Heidi Heffron-Clark became the beneficiary of an inherited IRA when her mother passed away in 2001. Almost ten years later, Ms. Heffron-Clark filed for Chapter 7 bankruptcy. She argued that the inherited IRA funds should be exempt from her creditors because they were “retirement funds.” (Retirement savings like 401(k) plan assets and IRAs are normally exempt from the claims of creditors in a bankruptcy.) The creditors in Ms. Heffron-Clark’s bankruptcy case contested the claimed exemption.
The case made it all the way to the Supreme Court, where a unanimous decision supported the creditors, stating that inherited IRAs differ from traditional IRAs and do not qualify as “retirement funds” under the Bankruptcy Code. The Court found that three factors differentiate an inherited IRA from a participant-owned IRA: inherited IRA owners may not make additional contributions to the IRA, they are required to make minimum withdrawals regardless of their age, and they are not subject to age-related tax penalties for withdrawals. Also, the Court pointed out that inherited IRA funds can be used for current consumption and are not restricted to use after attaining retirement age.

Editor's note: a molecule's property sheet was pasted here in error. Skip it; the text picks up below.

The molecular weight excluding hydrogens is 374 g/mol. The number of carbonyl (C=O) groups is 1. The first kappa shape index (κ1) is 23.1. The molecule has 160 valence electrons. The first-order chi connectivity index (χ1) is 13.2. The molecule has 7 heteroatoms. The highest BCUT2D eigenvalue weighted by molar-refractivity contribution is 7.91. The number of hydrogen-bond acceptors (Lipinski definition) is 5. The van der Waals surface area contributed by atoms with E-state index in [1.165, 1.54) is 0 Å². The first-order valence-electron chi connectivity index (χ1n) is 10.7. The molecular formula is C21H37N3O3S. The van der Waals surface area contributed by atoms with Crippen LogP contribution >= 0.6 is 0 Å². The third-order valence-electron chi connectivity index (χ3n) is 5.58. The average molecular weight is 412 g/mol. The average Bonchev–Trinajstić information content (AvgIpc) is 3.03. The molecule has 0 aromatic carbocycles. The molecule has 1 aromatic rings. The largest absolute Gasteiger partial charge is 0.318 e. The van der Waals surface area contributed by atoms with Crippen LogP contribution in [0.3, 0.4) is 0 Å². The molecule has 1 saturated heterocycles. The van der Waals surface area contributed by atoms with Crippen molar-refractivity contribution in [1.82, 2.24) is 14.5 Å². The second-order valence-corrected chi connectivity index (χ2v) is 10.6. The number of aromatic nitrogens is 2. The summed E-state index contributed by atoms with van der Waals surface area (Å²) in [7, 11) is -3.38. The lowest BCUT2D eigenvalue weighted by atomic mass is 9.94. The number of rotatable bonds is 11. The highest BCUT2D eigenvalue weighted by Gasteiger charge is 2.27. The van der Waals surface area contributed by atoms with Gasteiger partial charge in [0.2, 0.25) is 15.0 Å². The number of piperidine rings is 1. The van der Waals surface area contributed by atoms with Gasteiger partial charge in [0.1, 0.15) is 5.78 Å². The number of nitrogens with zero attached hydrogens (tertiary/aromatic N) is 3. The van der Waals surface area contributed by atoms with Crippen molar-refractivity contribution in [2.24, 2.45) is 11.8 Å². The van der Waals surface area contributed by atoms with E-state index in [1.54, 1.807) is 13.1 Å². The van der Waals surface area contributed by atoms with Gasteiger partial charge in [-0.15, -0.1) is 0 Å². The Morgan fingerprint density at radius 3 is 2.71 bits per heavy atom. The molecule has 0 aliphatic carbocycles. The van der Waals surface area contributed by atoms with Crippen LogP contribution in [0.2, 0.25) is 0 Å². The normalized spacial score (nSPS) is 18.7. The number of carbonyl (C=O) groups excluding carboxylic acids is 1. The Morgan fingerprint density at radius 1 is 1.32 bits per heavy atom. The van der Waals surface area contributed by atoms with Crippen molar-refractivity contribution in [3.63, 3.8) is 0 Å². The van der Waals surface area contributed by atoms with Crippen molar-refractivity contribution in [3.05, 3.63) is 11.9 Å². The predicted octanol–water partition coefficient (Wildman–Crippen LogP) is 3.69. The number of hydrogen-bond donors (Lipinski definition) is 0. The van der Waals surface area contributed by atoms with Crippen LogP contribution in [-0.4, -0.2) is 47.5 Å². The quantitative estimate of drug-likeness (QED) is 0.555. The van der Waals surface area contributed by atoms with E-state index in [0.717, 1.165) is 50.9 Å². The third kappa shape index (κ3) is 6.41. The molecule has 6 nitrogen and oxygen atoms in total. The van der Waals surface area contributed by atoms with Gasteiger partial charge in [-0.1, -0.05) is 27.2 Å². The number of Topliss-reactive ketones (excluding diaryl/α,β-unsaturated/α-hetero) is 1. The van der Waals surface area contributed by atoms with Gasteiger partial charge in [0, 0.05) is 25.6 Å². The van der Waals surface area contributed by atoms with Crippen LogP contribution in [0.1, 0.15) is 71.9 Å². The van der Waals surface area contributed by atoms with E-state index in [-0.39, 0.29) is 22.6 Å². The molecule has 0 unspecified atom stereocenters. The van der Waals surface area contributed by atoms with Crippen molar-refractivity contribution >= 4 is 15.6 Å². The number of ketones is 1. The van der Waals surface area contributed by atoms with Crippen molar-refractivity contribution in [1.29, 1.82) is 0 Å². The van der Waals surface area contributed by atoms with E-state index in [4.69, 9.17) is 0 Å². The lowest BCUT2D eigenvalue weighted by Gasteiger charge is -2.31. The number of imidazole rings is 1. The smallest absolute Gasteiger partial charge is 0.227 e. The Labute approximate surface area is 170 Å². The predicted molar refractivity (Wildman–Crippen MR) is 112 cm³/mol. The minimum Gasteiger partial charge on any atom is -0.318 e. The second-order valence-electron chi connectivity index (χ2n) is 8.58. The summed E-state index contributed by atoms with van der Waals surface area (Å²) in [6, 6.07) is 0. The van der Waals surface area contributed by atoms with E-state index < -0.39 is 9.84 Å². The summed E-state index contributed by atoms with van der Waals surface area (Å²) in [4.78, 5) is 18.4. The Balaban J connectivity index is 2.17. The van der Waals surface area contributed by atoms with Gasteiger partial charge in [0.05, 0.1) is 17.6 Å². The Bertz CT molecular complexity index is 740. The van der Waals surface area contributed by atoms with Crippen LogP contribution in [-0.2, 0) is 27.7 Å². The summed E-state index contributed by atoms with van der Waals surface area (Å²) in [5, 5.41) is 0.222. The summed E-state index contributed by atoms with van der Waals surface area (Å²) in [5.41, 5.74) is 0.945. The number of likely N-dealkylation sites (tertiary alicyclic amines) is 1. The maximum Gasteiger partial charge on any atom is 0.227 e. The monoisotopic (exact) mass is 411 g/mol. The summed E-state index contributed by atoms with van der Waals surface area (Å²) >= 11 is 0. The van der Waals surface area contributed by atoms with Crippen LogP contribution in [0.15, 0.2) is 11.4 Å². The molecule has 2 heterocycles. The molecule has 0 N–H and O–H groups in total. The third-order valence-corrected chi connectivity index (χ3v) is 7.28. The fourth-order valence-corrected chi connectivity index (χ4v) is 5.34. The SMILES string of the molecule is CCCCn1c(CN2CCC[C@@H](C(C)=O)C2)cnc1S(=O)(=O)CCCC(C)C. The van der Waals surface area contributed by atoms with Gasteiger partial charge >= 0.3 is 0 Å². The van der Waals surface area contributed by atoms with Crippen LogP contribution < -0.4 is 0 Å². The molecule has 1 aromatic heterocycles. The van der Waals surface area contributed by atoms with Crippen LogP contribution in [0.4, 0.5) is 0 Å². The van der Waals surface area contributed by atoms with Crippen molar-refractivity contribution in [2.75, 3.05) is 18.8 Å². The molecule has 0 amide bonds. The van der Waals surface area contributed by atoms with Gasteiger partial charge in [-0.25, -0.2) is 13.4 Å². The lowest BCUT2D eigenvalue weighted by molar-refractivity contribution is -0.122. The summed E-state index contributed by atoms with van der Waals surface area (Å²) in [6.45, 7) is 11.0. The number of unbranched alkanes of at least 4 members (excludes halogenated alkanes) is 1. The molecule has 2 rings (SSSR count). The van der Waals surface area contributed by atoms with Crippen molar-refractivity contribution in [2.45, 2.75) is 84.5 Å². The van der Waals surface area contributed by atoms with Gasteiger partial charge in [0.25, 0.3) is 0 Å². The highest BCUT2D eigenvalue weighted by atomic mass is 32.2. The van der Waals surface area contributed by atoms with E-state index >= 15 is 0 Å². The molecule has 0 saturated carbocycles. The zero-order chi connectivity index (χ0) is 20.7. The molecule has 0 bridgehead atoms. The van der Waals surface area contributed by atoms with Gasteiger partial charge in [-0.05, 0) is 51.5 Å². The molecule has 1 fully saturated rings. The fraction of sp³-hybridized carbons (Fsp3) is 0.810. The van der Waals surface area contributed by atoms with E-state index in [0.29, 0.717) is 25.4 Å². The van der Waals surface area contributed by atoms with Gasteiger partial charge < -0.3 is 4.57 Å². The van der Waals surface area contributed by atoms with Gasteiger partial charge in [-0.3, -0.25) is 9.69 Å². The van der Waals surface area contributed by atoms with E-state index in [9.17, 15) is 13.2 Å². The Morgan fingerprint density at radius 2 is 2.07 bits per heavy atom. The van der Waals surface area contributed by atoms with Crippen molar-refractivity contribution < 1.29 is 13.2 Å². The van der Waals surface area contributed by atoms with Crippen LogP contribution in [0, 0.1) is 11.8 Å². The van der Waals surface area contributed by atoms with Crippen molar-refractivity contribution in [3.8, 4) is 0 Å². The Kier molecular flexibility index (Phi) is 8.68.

Following this decision, it may be worth contacting your estate planning attorney to discuss whether you should consider methods to avoid this potential issue and protect your IRA beneficiaries.
To read the full opinion, click HERE.
“Supreme Court Decisions on Inherited IRAs MayChange Calculus on Structuring Beneficiary Designations” by Deborah M. Beers, Esq.; Bloomberg BNA; August 13, 2014: http://www.bna.com/supreme-court-decisions-n17179893782/
“Supreme Court holds inherited IRAs are not retirement funds” by Sally P. Schrieber, J.D.; Journal of Accountancy; June 12, 2014; http://www.journalofaccountancy.com/News/201410319.htm